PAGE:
Hello PPMA members and friends
In this week’s post, Sarah Messenger, Head of Workforce at the LGA gives a few pointers for organisations to heed, as the provision of adult social care becomes financially and logistically challenging.
“As the recent ADASS budget survey report highlighted, the continuing need to find efficiency savings is beginning to impact on recruitment and retention in adult social care. The LGA has long taken the view that social care funding needs to be put on a stable footing alongside the NHS as part of the drive to integration. All public service HR professionals know only too well though that funding is just part of the story. It is vital to invest in the right ways by taking a properly strategic approach to the social care workforce. This is where the shared experience of councils as employers really comes into its own.
The vast majority of adult social care provision may be commissioned but the role of the commissioner is becoming ever more active. When it comes to helping networks of smaller providers especially, the LGA sees the role of councils as being at the hub of quite closely associated organisations sharing recruitment, development and even reward practices.
Local partners will have to ensure that more people with increasingly complex needs obtain access to care and support. Ensuring that people receive high quality services with dignity and are kept safe can only be achieved by fostering a sustainable social care workforce with the right set of skills. That is a big challenge in itself but becomes even bigger when we acknowledge that it has to include an understanding of what the best terms and conditions for staff providing care and support are. I won’t develop the debate about what is meant by ‘best’ here!!
All organisations running complex public services have developed workforce strategies; these vary in detail but they all amount to finding ways to ensure that they have the right people doing the right jobs at the right time in the right way. In addition, there is lots of national activity which has identified workforce solutions as a priority for success, with broadly similar key priorities that need to be addressed. In this highly complex environment, the LGA has begun working with national partners such as ADASS and Skills for Care to identify a series of initiatives and interventions which will help local partners to work together, taking into account the growing momentum towards devolution. We see the key actions as being related to a number of longstanding strategic issues for people managing public service workforces:
Promotion and targeted recruitment
There are some immediate areas of severe skills shortage in the adult social care and health workforce, for example in social workers, care and support workers and nursing. Investment in the short and long term needs to be put into meeting these needs without an over-reliance on agency provision. We want to enhance recruitment campaigns to celebrate the workforce’s vital contribution and encourage people with the right values and skills to work in care and support.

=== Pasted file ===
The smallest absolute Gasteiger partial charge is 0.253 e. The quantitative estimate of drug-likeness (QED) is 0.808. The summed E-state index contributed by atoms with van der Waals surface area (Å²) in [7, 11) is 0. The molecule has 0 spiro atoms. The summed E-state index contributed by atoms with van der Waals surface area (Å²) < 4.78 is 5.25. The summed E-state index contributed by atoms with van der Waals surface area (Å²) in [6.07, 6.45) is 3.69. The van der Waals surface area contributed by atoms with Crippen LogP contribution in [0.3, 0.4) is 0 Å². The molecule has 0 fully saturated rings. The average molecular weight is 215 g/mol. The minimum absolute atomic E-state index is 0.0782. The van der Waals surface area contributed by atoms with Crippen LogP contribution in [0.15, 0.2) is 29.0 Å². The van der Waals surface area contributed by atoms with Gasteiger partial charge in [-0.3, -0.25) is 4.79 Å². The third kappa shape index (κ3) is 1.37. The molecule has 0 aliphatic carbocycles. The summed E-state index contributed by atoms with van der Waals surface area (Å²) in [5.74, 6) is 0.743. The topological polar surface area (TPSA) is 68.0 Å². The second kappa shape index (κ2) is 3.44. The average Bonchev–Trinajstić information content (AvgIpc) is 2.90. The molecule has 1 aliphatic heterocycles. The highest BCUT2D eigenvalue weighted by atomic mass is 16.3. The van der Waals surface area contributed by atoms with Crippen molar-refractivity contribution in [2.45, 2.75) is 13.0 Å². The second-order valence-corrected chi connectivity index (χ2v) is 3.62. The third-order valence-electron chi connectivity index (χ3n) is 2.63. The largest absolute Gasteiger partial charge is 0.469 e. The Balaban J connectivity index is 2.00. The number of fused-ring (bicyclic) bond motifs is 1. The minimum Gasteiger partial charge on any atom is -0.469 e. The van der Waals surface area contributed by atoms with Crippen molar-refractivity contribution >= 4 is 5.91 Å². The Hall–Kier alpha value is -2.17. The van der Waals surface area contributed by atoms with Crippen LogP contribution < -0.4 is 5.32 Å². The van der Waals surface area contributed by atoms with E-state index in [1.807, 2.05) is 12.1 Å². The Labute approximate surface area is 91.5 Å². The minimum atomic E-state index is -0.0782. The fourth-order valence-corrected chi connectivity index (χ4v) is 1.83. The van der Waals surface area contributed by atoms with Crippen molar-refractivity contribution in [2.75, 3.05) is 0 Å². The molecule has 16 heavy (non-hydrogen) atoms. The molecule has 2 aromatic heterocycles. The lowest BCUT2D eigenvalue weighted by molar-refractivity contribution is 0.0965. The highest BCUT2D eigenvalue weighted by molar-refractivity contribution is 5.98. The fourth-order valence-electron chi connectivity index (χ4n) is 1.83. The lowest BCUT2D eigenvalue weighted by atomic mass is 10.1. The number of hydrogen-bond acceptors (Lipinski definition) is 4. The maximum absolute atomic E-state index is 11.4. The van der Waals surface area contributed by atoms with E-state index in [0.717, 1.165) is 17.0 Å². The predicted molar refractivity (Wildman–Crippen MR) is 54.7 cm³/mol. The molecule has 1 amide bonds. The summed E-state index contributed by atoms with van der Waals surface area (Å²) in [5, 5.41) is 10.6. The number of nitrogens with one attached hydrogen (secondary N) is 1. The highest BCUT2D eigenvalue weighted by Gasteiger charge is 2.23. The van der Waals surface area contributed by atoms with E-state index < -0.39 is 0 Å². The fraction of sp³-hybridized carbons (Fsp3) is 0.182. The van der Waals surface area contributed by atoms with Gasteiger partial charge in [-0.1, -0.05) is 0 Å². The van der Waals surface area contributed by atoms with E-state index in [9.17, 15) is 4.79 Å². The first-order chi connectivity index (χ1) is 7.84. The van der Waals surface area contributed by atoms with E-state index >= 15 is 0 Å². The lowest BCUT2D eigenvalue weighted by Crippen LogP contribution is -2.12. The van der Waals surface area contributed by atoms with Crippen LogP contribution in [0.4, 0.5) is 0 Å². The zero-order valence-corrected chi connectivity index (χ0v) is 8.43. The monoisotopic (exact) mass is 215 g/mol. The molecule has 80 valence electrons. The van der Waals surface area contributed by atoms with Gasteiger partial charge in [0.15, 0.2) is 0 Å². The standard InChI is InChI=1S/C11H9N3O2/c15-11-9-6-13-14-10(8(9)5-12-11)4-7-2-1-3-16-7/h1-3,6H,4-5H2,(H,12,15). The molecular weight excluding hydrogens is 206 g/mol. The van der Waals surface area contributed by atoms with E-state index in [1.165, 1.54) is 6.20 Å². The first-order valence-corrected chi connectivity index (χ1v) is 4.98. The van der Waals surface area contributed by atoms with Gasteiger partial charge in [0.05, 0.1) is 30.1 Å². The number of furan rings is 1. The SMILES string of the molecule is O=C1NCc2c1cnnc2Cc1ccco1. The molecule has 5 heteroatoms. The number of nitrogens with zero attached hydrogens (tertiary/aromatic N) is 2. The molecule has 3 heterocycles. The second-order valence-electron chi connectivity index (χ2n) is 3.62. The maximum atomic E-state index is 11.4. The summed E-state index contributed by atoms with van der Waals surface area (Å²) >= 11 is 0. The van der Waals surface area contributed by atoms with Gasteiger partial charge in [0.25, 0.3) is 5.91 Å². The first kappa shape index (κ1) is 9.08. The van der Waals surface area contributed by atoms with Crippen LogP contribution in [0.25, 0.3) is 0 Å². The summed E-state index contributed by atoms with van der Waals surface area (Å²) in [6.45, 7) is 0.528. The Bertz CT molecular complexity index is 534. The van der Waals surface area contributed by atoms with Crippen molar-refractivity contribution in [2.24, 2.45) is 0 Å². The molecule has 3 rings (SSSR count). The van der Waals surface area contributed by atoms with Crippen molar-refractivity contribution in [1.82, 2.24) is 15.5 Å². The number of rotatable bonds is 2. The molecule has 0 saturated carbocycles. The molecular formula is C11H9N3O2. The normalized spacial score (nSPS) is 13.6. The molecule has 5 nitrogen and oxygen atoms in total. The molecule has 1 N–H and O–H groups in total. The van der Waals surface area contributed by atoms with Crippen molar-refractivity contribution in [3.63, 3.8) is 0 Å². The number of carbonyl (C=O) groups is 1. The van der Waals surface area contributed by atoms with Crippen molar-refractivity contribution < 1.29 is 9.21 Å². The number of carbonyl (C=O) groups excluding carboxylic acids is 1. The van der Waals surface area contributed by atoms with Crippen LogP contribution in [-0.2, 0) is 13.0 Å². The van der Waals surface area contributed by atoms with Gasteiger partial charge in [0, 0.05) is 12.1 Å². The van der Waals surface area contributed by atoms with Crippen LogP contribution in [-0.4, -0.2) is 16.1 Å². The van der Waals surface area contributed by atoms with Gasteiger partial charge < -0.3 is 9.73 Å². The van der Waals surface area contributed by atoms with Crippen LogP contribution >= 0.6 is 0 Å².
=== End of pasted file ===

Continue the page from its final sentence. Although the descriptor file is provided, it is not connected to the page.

Skills development, job design and career frameworks
The LGA is encouraging a national conversation on the skills and career options that will ensure a well-trained and flexible workforce. Councils need to be at the hub of networks which ensure that providers can access recruits with the necessary basic skills and then have opportunities to help them develop and pursue their careers. The new health and care certificates provide a foundation for this. Professional development is not only good for individuals personally but we know it will support a cultural shift at the frontline towards prevention and personalisation, with an emphasis on giving staff the skills to help individuals to manage their own care where appropriate.
These new ways of working will require new styles of job such as generic health and care assistants encouraging commissioners and providers to work together to develop new career structures with redesigned jobs. National partners are well-placed to help develop templates and champion innovation to highlight good practice.
Pay and contractual issues
The Care Act and growing public awareness about the work of the care workforce, have placed a brighter spotlight on basic pay and other contractual benefits for the workforce. Sustainable solutions will only be found when we have a clear and agreed understanding of what it costs to deliver quality care.
Similarly there are challenges arising from the sometimes significant differences in pay and conditions between health service and local government employees for which solutions will need to be found. In the short term, it’s important to deal with problems around continuity of service and pensions which can make people think twice about moving.
Not all areas have fully-developed markets in social care jobs at the moment and the national partners are well-placed to help achieve the conditions to get markets started. They can also play a key role in minimising any perverse incentives that draw skilled staff from one geographical area or specialism.
The workforce priorities arising from the integration of health and social care are numerous, complex and hugely important. The best solutions will be devised between partners at local and/or national level and will certainly need the expertise of workforce specialists which means the LGA and PPMA will be at the heart of those solutions.”
Sarah Messenger is Head of Workforce at the LGA